• Change in bowel habits
  • Rectal bleeding
  • Nausea and vomiting
  • Fatigue
  • Anemia
  • Weight loss

 What are the causes?

Adenomatous polyps are premalignant mucosal masses in the colon and rectum that seem to grow slowly over many years, mainly due to genetic mutations. When these polyps are not detected in time, they can progress to CRC. Regular screening for precancerous polyps is recommended, so the polyps can be removed before their cells become cancerous.1,2

CRC risk factors can be divided into two groups: genetic factors and environmental factors.7

Genetic factors (in order of relevance):

  • Family history of CRC or adenomatous polyps: about 25% of patients with CRC have family members who have been affected by the disease
  • Personal history of adenomatous polyps: an individual with a history of adenomas has an increased risk of developing CRC
  • Inflammatory bowel disease (IBD): patients with IBD are 4 to 20 times more likely to develop CRC
  • Age: more of 90% of cases develop after age 50

Environmental risk factors:

  • A “western style” diet
  • Diabetes
  • Heavy alcohol consumption
  • High consumption of red meats
  • Low intake of fruits and vegetables
  • Low intake of dietary fiber
  • Lack of physical activity
  • Obesity
  • Smoking

How does this topic relate to my microbiome?

An imbalance in the gut microbiome and its resulting low-grade inflammation are associated with CRC development, and also affect the likelihood of developing other gastrointestinal conditions such as IBD and irritable bowel syndrome.1 Some bacteria in the gut have been shown to interfere with a person’s response to chemotherapy treatment.8,9 In a recent meta-analysis, researchers were able to identify specific bacteria associated with CRC, including Fusobacterium, Parvimonas, Clostridium, and Enterobacteriaceae.10

Which diseases/topics are related to colorectal cancer?

Comorbidities of CRC include (in order of frequency)11:

  • Cardiovascular diseases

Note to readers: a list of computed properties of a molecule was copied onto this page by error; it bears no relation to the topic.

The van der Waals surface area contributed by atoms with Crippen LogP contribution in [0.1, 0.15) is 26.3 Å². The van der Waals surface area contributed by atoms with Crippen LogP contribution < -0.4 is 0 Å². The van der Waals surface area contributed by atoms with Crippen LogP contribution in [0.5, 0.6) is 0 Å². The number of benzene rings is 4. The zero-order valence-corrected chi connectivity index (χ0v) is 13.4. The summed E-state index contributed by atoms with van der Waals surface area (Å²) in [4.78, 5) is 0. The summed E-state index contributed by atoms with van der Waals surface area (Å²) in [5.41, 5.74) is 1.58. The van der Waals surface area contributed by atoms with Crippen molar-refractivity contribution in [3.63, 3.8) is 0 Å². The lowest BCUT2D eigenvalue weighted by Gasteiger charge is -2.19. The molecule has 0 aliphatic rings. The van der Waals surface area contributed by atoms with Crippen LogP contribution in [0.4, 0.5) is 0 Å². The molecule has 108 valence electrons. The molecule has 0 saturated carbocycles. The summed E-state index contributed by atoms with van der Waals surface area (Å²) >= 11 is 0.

• Previous cancers
  • Hypertension
  • Chronic obstructive pulmonary disease
  • Diabetes

How can people take action?

If you’re experiencing any symptoms of CRC, visit your healthcare provider. CRC survival is higher when detected at early stages, and regular CRC screening is the best strategy for early detection. Typical 5-year survival rates are 90% for stage 0; 70% for stages I and II; and 10% for stages III and IV.7 The American Cancer Society recommends regular CRC screening starting at age 45; this screening can either be done by a stool-based test or by a visual physical exam (colonoscopy).12

General recommendations for prevention and detection are12,13:

  • A fiber, fruit, and vegetable-rich diet
  • Healthy weight
  • Low consumption of red and processed meat
  • Low consumption of alcohol
  • No smoking
  • Regular exercise
  • Regular screenings, especially after the age of 45

References

1. Raskov, H., Burcharth, J., & Pommergaard, H. C. (2017). Linking gut microbiota to colorectal cancer. Journal of Cancer, 8(17), 3378–3395.

2. van Engeland, M., Derks, S., Smits, K. M., Meijer, G. A., & Herman, J. G. (2011). Colorectal cancer epigenetics: Complex simplicity. Journal of Clinical Oncology, 29(10), 1382–1391.

3. American Cancer Society (2018). Cancer Facts & Figures 2018. Atlanta: American Cancer Society; 2018.

4. Fitzmaurice, C., Allen, C., Barber, R. M., Barregard, L., Bhutta, Z. A., Brenner, H., … Naghavi, M. (2017). Global, Regional, and National Cancer Incidence, Mortality, Years of Life Lost, Years Lived With Disability, and Disability-Adjusted Life-years for 32 Cancer Groups, 1990 to 2015. JAMA Oncology, 3(4), 524–548.

5. Anderson, J. C., & Robertson, D. J. (2012). Overview of Colorectal Cancer. In B. D. Cash (Ed.), Colorectal Cancer Screening and Computerized Tomographic Colonography: A Comprehensive Overview (p. 195). New York: Springer Science & Business Media.

6. Winawer, S. J., Fletcher, R. H., Miller, L., Godlee, F., Stolar, M. H., Mulrow, C. D., … Mayer, R. J. (1997). Colorectal Cancer Screening: Clinical Guidelines and Rationale The Adenoma-Carcinoma Sequence. Gastroenterology, 112, 594–642.

7. Haggar, F. a, Boushey, R. P., & Ph, D. (2009). Colorectal Cancer Epidemiology : Incidence, Mortality, Survival, and Risk Factors. Clin Colon Rectal Surg, 22(4), 191–197.

8. Guthrie L, Gupta S, Daily J, Kelly L. Human microbiome signatures of differential colorectal cancer drug metabolism. npj Biofilms and Microbiomes. 2017;3(1):27.

9. Tilg H, Adolph TE, Gerner RR, Moschen AR. The Intestinal Microbiota in Colorectal Cancer. Cancer Cell. March 2018:1-11.

10. Sze, M. A. (2018). Leveraging existing 16s rRNA gene surveys to identify reproducible biomarkers in individuals with colorectal tumors. MBio, 9(3), e00630-18.

11. De Marco, M. F., Janssen-Heijnen, M. L., van der Heijden, L. H., & Coebergh, J. W. (2000). Comorbidity and colorectal cancer according to subsite and stage: a population-based study. European Journal of Cancer (Oxford, England : 1990), 36(1), 95–99.

12. Wolf AMD, Fontham ETH, Church TR, Flowers CR, Guerra CE, LaMonte SJ, Etzioni R, McKenna MT, Oeffinger KC, Shih YT, Walter LC, Andrews KS, Brawley OW, Brooks D, Fedewa SA, Manassaram-Baptiste D, Siegel RL, Wender RC, Smith RA.(2018). Colorectal Cancer Screening for Average-Risk Adults: 2018 Guideline Update From the American Cancer Society. CA Cancer J Clin. 2018 Jul;68(4):250-281.

13. Zoratto, F., Rossi, L., Verrico, M., Papa, A., Basso, E., Zullo, A., … Tomao, S. (2014). Focus on genetic and epigenetic events of colorectal cancer pathogenesis: Implications for molecular diagnosis. Tumor Biology, 35(7), 6195–6206.